Performing Arts - Music | August 30 | 7 p.m. | Hearst Greek Theatre
Jason Isbell and the 400 Units new album, The Nashville Sound, is a beautiful piece of American musicmaking, but watch yourself: it will light a fire under your ass. Youre still breathing, its not too late, Jason sings.
This album is a call, and the songs on it send sparks flying into a culture thats already running so hot the needle on the temperature gauge is bouncing erratically in the red. And while its understandable that, in this moment, some people want their radio to help them drift away, this finely calibrated set of ten songs is aimed right between the clear eyes of people who prefer to stay present and awake. Its a call to those who wont cower no matter how erratically the world turns, and who arent afraid of what looks back when they look in the mirror. Bruce Springsteen did that. Neil Young did that. Jason Isbell does that.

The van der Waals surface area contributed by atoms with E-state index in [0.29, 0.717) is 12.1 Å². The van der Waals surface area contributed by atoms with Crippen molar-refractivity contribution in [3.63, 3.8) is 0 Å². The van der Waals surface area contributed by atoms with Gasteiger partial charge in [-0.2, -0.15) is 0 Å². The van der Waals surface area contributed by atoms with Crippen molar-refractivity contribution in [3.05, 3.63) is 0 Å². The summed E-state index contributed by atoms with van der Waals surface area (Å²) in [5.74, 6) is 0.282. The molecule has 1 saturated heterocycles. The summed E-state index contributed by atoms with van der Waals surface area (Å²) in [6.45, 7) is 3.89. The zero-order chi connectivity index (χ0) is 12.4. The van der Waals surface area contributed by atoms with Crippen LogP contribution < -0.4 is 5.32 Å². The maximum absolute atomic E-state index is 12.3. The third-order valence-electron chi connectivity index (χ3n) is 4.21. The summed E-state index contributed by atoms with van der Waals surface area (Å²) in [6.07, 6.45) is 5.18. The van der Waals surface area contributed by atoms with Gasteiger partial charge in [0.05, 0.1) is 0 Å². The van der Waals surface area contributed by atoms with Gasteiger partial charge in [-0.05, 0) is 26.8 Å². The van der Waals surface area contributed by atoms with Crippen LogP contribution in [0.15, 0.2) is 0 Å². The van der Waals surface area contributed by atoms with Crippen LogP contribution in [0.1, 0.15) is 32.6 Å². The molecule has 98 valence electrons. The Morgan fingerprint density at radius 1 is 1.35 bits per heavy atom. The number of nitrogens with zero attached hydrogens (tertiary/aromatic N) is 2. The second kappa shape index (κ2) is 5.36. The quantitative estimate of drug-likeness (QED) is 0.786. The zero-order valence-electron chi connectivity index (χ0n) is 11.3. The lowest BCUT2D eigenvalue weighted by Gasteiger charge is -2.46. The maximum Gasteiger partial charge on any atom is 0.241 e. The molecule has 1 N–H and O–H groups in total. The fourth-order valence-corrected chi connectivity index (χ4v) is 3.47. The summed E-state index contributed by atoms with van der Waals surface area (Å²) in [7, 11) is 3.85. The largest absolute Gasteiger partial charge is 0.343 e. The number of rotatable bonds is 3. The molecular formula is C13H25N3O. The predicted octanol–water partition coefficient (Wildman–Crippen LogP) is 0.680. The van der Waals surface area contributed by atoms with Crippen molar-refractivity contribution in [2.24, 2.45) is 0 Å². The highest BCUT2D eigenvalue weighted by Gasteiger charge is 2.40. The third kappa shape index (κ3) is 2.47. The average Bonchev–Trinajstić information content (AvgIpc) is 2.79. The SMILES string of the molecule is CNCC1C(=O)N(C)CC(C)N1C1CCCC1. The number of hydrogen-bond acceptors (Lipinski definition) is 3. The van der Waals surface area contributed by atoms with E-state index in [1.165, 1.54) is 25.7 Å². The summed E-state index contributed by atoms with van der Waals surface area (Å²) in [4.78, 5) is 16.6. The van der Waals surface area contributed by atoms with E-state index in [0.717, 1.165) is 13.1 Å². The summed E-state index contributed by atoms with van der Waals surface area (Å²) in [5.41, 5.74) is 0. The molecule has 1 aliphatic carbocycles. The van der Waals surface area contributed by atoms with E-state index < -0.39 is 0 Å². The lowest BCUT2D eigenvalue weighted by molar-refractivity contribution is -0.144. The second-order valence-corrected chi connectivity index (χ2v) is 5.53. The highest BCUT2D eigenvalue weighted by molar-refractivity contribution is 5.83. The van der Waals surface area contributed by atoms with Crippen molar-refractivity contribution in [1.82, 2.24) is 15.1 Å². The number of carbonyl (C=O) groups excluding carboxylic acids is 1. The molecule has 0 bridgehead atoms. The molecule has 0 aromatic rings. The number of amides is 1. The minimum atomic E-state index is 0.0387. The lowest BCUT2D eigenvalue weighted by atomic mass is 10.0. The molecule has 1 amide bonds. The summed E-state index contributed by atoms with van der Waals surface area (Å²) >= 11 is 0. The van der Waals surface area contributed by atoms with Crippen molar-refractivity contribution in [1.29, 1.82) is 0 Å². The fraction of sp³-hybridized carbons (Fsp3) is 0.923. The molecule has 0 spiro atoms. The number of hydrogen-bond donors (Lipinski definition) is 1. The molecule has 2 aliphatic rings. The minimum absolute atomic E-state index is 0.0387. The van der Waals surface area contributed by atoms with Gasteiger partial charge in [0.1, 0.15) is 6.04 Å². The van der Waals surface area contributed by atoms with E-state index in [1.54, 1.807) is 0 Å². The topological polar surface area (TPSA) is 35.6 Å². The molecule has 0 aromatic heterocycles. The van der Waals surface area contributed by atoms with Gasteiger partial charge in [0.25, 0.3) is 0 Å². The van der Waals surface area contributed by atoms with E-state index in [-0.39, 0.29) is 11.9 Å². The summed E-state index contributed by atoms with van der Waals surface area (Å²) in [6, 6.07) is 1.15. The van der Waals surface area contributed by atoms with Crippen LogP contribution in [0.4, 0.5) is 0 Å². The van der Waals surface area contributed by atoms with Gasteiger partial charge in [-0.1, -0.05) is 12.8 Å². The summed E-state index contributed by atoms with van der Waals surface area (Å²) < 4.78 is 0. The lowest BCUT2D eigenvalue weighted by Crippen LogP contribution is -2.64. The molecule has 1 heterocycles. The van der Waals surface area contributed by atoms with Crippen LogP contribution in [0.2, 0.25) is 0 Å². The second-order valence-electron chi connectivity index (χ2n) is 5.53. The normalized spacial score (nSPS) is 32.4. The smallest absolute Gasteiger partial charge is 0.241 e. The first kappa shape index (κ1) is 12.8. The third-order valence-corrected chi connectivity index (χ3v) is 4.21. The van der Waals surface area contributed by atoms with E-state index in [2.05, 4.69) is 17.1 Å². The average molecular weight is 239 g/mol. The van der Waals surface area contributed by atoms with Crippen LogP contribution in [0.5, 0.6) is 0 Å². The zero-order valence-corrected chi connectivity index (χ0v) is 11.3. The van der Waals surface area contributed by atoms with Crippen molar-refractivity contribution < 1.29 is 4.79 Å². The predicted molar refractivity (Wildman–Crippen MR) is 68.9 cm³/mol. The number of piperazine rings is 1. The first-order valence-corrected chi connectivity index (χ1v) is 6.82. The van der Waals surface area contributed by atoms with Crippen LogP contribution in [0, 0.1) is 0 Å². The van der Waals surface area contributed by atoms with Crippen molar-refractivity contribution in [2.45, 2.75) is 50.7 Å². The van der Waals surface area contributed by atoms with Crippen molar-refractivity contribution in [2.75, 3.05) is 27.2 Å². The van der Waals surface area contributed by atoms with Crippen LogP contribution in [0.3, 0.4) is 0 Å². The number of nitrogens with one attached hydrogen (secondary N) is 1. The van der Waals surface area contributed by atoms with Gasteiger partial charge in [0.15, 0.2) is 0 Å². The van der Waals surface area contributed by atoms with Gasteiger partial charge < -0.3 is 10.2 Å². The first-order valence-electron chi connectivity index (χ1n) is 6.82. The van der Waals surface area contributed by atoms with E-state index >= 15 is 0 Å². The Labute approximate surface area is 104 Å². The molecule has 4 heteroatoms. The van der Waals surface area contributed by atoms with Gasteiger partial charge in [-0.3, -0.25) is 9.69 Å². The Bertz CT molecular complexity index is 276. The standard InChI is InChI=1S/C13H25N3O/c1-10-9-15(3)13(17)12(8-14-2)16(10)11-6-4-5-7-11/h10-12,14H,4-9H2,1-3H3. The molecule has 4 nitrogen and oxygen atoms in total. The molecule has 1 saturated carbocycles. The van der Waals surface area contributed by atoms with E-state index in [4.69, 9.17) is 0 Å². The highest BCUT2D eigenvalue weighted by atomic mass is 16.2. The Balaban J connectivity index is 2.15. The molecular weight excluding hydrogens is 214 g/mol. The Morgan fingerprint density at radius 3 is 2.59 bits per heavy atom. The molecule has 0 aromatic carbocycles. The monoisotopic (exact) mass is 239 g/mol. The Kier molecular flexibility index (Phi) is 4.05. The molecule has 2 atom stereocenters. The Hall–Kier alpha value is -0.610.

As with Isbells 2013 breakthrough, Southeastern, and his double-Grammy-winning follow up, 2015s Something More Than Free, The Nashville Sound was produced by Dave Cobb. Isbell says that he and Cobb created a simple litmus test for the decisions they made in the two weeks they spent at RCA Studios (which was known as The home of the Nashville Sound back in the 60s and 70s): they only made sonic moves that their heroes from back in the day couldve made, but simply never did. Its a shrewd approachan honest way to keep the wiz-bang of modern recording technology at arms length, while also leaving the old bag of retro rock n roll tricks un-rummaged. Lyrically, The Nashville Sound is timely. Musically, it is timeless.